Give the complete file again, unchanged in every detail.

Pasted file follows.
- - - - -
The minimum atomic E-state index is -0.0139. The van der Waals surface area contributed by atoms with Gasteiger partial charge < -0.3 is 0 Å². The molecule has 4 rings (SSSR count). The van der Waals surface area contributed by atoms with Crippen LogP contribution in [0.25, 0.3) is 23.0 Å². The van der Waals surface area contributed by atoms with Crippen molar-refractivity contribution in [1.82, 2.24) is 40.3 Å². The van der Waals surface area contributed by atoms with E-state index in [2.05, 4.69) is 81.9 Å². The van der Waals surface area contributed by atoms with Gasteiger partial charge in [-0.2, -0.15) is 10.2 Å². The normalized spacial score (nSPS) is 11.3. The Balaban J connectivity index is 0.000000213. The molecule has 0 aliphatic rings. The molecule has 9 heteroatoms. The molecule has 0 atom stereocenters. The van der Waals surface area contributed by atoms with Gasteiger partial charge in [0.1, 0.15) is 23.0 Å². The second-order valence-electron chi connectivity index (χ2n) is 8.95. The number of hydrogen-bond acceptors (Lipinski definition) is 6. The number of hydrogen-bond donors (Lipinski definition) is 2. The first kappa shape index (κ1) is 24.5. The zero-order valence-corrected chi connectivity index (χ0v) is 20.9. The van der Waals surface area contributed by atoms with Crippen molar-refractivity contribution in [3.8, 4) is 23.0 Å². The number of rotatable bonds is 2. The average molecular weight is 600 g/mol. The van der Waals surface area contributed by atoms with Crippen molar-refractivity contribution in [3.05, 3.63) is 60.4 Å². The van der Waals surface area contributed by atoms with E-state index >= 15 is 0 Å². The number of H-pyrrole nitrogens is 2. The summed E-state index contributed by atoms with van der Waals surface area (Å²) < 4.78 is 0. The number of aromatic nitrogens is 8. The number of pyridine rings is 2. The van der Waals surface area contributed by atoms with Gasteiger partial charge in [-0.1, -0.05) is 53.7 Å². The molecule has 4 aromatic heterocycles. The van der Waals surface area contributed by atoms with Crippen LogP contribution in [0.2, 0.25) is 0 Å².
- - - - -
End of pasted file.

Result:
The minimum atomic E-state index is -0.0139. The van der Waals surface area contributed by atoms with Gasteiger partial charge < -0.3 is 0 Å². The molecule has 4 rings (SSSR count). The van der Waals surface area contributed by atoms with Crippen LogP contribution in [0.25, 0.3) is 23.0 Å². The van der Waals surface area contributed by atoms with Crippen molar-refractivity contribution in [1.82, 2.24) is 40.3 Å². The van der Waals surface area contributed by atoms with E-state index in [2.05, 4.69) is 81.9 Å². The van der Waals surface area contributed by atoms with Gasteiger partial charge in [-0.2, -0.15) is 10.2 Å². The normalized spacial score (nSPS) is 11.3. The Balaban J connectivity index is 0.000000213. The molecule has 0 aliphatic rings. The molecule has 9 heteroatoms. The molecule has 0 atom stereocenters. The van der Waals surface area contributed by atoms with Gasteiger partial charge in [0.1, 0.15) is 23.0 Å². The second-order valence-electron chi connectivity index (χ2n) is 8.95. The number of hydrogen-bond acceptors (Lipinski definition) is 6. The number of hydrogen-bond donors (Lipinski definition) is 2. The first kappa shape index (κ1) is 24.5. The zero-order valence-corrected chi connectivity index (χ0v) is 20.9. The van der Waals surface area contributed by atoms with Crippen molar-refractivity contribution in [3.8, 4) is 23.0 Å². The number of rotatable bonds is 2. The average molecular weight is 600 g/mol. The van der Waals surface area contributed by atoms with Crippen molar-refractivity contribution in [3.05, 3.63) is 60.4 Å². The van der Waals surface area contributed by atoms with E-state index >= 15 is 0 Å². The number of H-pyrrole nitrogens is 2. The summed E-state index contributed by atoms with van der Waals surface area (Å²) < 4.78 is 0. The number of aromatic nitrogens is 8. The number of pyridine rings is 2. The van der Waals surface area contributed by atoms with Gasteiger partial charge in [-0.1, -0.05) is 53.7 Å². The molecule has 4 aromatic heterocycles. The van der Waals surface area contributed by atoms with Crippen LogP contribution in [0.2, 0.25) is 0 Å².